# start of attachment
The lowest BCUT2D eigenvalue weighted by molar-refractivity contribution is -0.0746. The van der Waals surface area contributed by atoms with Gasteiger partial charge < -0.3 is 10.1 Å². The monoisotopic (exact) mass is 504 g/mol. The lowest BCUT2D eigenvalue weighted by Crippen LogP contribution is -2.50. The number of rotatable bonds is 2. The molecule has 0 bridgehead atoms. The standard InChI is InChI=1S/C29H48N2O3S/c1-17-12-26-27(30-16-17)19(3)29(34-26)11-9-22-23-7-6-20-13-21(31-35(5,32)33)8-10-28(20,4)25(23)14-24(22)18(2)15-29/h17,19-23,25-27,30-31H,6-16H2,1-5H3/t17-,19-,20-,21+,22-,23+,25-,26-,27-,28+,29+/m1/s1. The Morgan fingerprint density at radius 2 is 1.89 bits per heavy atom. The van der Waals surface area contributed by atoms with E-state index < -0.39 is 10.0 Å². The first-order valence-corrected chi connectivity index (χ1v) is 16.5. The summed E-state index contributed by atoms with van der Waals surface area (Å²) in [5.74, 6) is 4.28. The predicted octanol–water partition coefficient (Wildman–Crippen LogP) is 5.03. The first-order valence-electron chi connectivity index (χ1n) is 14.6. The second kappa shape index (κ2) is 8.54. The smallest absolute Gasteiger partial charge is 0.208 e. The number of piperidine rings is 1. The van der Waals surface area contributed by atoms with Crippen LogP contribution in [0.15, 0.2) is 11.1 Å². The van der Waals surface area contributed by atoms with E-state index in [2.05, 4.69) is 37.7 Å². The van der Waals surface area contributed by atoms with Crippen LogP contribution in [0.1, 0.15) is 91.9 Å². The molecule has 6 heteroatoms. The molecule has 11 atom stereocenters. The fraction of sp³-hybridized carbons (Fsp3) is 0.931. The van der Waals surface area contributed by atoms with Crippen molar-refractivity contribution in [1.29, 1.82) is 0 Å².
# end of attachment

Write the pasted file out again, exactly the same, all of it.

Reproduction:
The lowest BCUT2D eigenvalue weighted by molar-refractivity contribution is -0.0746. The van der Waals surface area contributed by atoms with Gasteiger partial charge < -0.3 is 10.1 Å². The monoisotopic (exact) mass is 504 g/mol. The lowest BCUT2D eigenvalue weighted by Crippen LogP contribution is -2.50. The number of rotatable bonds is 2. The molecule has 0 bridgehead atoms. The standard InChI is InChI=1S/C29H48N2O3S/c1-17-12-26-27(30-16-17)19(3)29(34-26)11-9-22-23-7-6-20-13-21(31-35(5,32)33)8-10-28(20,4)25(23)14-24(22)18(2)15-29/h17,19-23,25-27,30-31H,6-16H2,1-5H3/t17-,19-,20-,21+,22-,23+,25-,26-,27-,28+,29+/m1/s1. The Morgan fingerprint density at radius 2 is 1.89 bits per heavy atom. The van der Waals surface area contributed by atoms with E-state index < -0.39 is 10.0 Å². The first-order valence-corrected chi connectivity index (χ1v) is 16.5. The summed E-state index contributed by atoms with van der Waals surface area (Å²) in [5.74, 6) is 4.28. The predicted octanol–water partition coefficient (Wildman–Crippen LogP) is 5.03. The first-order valence-electron chi connectivity index (χ1n) is 14.6. The second kappa shape index (κ2) is 8.54. The smallest absolute Gasteiger partial charge is 0.208 e. The number of piperidine rings is 1. The van der Waals surface area contributed by atoms with Crippen LogP contribution in [0.15, 0.2) is 11.1 Å². The van der Waals surface area contributed by atoms with E-state index in [2.05, 4.69) is 37.7 Å². The van der Waals surface area contributed by atoms with Crippen LogP contribution in [0.1, 0.15) is 91.9 Å². The molecule has 6 heteroatoms. The molecule has 11 atom stereocenters. The fraction of sp³-hybridized carbons (Fsp3) is 0.931. The van der Waals surface area contributed by atoms with Crippen molar-refractivity contribution in [1.29, 1.82) is 0 Å².